Environmental Psychology: Origins and Development

  • Harold M. Proshansky
  • Timothy O’Hanlon


Historical analysis is never a simple matter. This is true whether it involves tracing the origin and development of an individual, a group, or, as in this instance, a new field of scientific inquiry. The intention to be “historical” in the premeditated sense of keeping an ongoing record of people, events, and activities seldom, if ever, occurs. And even if it did, the problems of how much should be recorded, what is relevant and what is not, and how to organize and interpret what is recorded are no less formidable problems. In this chapter, we shall be, of course, looking back at the origins and development of the recently developed field of environmental psychology, and in undertaking this task we were beset with all of these problems and even more. More in a number of ways: the field is interdisciplinary and so the sources of its origins and development range through not just the more established behavioral sciences but the design professions as well; modern communication and media technology have accelerated the accumulation and dissemination of information such that even in a short period of time, “new fields” show a remarkable accumulation of people, scientific papers, conferences, research programs, educational curricula, and other signs of scholarship and scientific inquiry; and finally we ourselves—as the “historians” in this case—have been part of and involved in the development of this fledgling field.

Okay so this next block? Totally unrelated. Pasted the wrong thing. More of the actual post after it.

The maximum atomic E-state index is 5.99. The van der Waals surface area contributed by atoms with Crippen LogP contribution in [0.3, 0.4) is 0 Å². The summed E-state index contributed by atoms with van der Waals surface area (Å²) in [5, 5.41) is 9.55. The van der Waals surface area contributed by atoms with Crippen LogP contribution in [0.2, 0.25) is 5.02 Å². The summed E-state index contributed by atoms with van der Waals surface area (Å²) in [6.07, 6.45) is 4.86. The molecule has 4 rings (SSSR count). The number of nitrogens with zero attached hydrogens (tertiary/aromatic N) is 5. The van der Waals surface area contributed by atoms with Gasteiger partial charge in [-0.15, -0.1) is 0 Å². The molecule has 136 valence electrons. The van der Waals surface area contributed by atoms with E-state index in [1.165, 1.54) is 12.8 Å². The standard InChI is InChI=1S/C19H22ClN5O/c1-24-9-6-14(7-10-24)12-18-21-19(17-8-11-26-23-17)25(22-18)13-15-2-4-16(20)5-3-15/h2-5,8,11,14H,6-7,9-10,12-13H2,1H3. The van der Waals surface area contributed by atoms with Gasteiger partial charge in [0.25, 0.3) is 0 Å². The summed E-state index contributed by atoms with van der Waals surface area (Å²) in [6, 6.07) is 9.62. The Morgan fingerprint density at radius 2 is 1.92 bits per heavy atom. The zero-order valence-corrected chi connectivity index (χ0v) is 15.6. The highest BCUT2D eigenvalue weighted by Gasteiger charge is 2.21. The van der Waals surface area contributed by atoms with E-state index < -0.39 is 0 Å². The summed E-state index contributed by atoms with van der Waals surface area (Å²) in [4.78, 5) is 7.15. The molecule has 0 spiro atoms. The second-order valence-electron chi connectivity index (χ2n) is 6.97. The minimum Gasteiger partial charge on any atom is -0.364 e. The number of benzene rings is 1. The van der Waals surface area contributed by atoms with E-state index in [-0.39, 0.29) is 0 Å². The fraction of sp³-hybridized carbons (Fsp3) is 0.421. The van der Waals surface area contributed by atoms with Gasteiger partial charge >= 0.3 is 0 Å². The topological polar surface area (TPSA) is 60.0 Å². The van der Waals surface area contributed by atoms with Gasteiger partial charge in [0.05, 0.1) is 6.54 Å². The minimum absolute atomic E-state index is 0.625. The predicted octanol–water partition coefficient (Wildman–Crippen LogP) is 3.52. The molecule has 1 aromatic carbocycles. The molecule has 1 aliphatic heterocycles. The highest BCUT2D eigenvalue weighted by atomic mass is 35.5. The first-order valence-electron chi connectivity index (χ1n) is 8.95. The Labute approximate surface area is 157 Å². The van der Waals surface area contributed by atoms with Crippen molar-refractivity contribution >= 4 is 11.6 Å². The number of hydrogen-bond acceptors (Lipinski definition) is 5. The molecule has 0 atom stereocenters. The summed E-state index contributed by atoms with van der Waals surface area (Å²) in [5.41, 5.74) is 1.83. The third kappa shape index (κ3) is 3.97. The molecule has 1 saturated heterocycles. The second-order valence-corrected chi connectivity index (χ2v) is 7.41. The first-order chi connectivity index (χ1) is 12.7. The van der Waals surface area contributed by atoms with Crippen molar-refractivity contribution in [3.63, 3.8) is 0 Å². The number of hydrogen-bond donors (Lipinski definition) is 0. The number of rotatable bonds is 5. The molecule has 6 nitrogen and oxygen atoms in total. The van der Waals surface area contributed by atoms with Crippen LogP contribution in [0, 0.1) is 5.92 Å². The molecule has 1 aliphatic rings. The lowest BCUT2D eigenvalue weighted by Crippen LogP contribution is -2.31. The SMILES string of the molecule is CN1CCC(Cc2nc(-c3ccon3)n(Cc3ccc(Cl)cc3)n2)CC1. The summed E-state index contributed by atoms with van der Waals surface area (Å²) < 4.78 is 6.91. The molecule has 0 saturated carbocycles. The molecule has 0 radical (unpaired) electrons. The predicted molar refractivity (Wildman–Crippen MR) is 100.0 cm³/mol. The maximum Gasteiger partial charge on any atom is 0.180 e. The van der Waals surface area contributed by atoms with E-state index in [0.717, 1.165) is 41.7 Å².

Behavioral Science Human Dignity Personal Space Physical Setting Environmental Crisis 
These keywords were added by machine and not by the authors. This process is experimental and the keywords may be updated as the learning algorithm improves.


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Copyright information

© Plenum Press, New York 1977

Authors and Affiliations

  • Harold M. Proshansky
    • 1
  • Timothy O’Hanlon
    • 1
  1. 1.City University of New YorkUSA

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